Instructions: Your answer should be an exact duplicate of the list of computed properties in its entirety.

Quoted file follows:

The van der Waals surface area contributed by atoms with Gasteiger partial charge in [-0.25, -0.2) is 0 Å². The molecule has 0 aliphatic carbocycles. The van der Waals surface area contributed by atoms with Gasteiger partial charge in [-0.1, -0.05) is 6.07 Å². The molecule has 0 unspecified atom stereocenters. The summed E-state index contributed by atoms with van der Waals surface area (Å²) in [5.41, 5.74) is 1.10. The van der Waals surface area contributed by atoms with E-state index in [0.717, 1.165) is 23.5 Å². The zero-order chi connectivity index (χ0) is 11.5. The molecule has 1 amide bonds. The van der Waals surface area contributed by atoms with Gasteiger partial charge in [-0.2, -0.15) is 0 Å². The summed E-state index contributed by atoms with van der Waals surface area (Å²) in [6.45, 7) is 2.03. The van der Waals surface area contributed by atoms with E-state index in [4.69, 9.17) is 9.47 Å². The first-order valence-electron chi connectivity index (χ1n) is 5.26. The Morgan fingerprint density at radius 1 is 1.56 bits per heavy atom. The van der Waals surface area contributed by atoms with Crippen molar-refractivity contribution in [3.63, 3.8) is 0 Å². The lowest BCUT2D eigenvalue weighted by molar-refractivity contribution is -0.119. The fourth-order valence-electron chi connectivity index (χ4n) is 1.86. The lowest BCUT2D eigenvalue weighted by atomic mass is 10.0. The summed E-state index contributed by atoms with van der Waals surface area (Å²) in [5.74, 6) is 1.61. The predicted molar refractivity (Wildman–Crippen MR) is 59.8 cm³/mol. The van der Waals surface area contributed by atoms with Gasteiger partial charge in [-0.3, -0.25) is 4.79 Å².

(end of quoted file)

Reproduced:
The van der Waals surface area contributed by atoms with Gasteiger partial charge in [-0.25, -0.2) is 0 Å². The molecule has 0 aliphatic carbocycles. The van der Waals surface area contributed by atoms with Gasteiger partial charge in [-0.1, -0.05) is 6.07 Å². The molecule has 0 unspecified atom stereocenters. The summed E-state index contributed by atoms with van der Waals surface area (Å²) in [5.41, 5.74) is 1.10. The van der Waals surface area contributed by atoms with E-state index in [0.717, 1.165) is 23.5 Å². The zero-order chi connectivity index (χ0) is 11.5. The molecule has 1 amide bonds. The van der Waals surface area contributed by atoms with Gasteiger partial charge in [-0.2, -0.15) is 0 Å². The summed E-state index contributed by atoms with van der Waals surface area (Å²) in [6.45, 7) is 2.03. The van der Waals surface area contributed by atoms with E-state index in [4.69, 9.17) is 9.47 Å². The first-order valence-electron chi connectivity index (χ1n) is 5.26. The Morgan fingerprint density at radius 1 is 1.56 bits per heavy atom. The van der Waals surface area contributed by atoms with Crippen molar-refractivity contribution in [3.63, 3.8) is 0 Å². The lowest BCUT2D eigenvalue weighted by molar-refractivity contribution is -0.119. The fourth-order valence-electron chi connectivity index (χ4n) is 1.86. The lowest BCUT2D eigenvalue weighted by atomic mass is 10.0. The summed E-state index contributed by atoms with van der Waals surface area (Å²) in [5.74, 6) is 1.61. The predicted molar refractivity (Wildman–Crippen MR) is 59.8 cm³/mol. The van der Waals surface area contributed by atoms with Gasteiger partial charge in [-0.3, -0.25) is 4.79 Å².